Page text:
Learning and being able to drive in your own country is one thing and whilst many of us rent cars abroad and adapt to the different conditions, how do you think you would fare taking a test abroad? Whilst the basic principles of driving the car remain the same, the change of roads, traffic signals, speeds and systems are often in stark contrast to what you have become accustomed to at home. If you are planning on learning to drive abroad then you should ensure that you do your research about what is required to learn to drive in another country, this is a good post about it. Here we take a brief look at how driving tests are done abroad, see how you think you would get on with the change.
Delhi roads are very different to your roads at home, driving lessons where you need to brake for horse and carts, overtake elephants and dodge speeding traffic all amount to an adrenaline fueled way of driving. The road and traffic system in India is not met with much respect by the road users and driving on the wrong side of the road is not something that is particularly frowned upon, you may be sticking to the rules, but the rest of the drivers are not.
It will take you a minimum of 2 years for you to gain your fully qualified driving license in Finland such are the difficulty of the roads and weather conditions. Learner drivers are required to undertake night time driving courses and skid-pad sessions to ensure they have lightening quick reactions and display caution in the dark. As a result of the incredible difficulty of the driving tests, the Finns are considered to have a world-class standard of driving.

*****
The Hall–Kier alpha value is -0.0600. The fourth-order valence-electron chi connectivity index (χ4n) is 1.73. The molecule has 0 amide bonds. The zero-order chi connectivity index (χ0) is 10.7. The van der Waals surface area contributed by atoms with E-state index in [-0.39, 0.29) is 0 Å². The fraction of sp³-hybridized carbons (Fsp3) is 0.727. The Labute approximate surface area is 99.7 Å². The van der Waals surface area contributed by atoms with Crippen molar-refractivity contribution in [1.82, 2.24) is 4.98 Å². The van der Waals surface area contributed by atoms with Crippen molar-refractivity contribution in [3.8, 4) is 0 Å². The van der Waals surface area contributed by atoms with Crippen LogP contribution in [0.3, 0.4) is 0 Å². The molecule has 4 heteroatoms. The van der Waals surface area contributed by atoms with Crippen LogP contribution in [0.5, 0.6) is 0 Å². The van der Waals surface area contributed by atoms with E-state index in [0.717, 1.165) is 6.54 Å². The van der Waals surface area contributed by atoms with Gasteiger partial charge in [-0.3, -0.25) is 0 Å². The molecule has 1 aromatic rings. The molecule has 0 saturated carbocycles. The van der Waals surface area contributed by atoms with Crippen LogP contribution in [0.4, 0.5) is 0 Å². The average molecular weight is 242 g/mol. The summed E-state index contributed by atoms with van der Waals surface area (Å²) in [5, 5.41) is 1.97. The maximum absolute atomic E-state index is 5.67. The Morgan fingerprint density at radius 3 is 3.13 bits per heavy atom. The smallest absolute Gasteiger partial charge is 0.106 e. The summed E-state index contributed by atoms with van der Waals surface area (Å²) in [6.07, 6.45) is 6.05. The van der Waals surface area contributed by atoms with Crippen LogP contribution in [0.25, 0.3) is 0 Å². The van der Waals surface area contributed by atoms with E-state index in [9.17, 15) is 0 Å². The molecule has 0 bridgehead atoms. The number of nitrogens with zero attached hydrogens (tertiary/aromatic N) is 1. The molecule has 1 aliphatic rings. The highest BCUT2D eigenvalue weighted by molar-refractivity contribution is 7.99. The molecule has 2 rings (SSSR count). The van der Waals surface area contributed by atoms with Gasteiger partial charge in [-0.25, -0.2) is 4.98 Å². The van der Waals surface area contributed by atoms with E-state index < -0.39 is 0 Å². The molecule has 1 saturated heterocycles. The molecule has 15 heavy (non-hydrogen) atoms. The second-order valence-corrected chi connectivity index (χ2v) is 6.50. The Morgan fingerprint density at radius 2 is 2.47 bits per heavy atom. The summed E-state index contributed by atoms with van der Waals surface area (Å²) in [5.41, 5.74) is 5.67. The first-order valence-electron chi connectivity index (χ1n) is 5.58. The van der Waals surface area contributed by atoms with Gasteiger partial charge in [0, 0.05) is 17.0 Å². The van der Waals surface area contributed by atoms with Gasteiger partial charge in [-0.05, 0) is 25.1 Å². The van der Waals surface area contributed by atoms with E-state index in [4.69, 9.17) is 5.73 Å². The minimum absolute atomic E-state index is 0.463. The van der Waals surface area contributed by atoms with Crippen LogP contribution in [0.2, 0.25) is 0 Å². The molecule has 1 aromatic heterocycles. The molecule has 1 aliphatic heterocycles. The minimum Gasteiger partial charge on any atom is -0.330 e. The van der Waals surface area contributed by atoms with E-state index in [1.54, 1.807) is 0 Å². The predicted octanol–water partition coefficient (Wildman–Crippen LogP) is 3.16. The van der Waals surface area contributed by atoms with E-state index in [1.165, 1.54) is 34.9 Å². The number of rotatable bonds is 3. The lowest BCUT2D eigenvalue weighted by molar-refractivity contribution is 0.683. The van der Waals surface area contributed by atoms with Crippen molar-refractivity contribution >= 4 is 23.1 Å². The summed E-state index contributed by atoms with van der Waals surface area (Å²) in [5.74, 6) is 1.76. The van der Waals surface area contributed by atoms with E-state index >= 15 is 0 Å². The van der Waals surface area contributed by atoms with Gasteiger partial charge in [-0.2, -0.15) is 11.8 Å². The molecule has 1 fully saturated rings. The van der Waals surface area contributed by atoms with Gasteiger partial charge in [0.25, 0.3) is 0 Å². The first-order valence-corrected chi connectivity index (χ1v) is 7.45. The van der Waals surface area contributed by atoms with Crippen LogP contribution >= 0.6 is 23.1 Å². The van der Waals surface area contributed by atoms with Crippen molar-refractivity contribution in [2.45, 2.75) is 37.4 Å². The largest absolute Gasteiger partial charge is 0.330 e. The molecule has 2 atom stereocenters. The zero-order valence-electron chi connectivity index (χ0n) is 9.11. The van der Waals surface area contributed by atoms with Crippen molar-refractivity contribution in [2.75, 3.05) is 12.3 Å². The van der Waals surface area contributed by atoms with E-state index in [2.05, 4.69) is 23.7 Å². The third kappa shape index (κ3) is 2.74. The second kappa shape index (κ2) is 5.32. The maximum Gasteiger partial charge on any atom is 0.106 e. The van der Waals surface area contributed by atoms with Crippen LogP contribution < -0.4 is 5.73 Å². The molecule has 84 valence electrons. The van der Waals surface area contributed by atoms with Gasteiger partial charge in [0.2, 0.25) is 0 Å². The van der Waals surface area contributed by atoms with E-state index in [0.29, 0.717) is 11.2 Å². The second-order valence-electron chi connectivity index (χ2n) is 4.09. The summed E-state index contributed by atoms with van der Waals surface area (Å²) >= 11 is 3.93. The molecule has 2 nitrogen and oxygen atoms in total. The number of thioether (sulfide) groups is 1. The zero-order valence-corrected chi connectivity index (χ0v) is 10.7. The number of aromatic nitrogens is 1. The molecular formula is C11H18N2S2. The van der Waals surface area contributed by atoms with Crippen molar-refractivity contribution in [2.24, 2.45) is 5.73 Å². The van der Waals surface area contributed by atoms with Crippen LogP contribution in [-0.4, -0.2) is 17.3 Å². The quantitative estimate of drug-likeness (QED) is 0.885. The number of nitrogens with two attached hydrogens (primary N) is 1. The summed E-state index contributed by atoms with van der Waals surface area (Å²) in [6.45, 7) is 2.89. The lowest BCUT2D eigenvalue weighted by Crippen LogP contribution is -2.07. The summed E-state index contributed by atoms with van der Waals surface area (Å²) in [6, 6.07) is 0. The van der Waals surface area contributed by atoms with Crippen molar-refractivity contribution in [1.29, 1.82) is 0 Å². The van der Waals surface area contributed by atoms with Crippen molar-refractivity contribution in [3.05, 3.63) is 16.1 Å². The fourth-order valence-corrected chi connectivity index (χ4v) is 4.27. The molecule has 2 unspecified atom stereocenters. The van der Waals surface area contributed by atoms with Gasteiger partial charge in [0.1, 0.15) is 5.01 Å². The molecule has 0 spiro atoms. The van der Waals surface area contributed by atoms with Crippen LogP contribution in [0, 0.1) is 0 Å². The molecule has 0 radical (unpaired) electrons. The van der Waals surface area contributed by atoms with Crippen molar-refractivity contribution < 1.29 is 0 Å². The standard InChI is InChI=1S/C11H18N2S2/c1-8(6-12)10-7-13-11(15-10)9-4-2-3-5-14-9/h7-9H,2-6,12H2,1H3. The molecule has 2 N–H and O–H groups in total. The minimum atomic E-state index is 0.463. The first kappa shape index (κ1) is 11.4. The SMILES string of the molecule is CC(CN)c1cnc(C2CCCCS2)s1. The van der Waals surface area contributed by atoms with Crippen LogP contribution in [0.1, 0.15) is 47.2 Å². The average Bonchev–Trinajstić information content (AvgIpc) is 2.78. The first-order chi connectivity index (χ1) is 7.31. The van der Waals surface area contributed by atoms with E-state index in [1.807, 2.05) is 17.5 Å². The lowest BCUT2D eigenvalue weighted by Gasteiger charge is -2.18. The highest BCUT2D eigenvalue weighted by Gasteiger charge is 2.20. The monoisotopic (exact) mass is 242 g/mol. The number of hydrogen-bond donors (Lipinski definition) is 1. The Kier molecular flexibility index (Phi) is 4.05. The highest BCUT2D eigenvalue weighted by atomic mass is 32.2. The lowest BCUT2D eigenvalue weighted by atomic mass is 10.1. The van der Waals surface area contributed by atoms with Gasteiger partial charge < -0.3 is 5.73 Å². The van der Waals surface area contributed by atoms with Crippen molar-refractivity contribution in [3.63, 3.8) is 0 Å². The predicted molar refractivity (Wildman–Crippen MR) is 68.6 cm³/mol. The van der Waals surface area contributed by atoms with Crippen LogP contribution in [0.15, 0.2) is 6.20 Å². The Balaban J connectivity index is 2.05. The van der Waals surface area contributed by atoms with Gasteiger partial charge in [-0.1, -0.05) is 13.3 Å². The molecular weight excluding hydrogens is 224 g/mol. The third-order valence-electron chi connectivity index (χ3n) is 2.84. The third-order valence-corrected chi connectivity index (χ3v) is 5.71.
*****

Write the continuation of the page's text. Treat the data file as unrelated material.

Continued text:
The German driving test is tough, one of the toughest in Europe, you must undertake professional lessons and you are required to pass 4 driving tests, you will have a week of theoretical classes before your written exam, which up to a third fail. The rigorous testing in Germany may seem a little full on but when your country has roads like the autobahn which has no speed restrictions, then it makes sense to be able to drive well.
South African roads can be chaotic at times which will present its own challenges as you learn to drive, the testing in South Africa however is incredibly meticulous and very tough to pass. During your test you will lose points if you allow the car to roll even an inch and failing to check below the car for leaks also leads to losing points. It is said that 6/10 fail their driving license in South Africa so passing here is far from easy, even if you are a great driver with quick thinking and a cautious approach, it could all be over for failing to look beneath.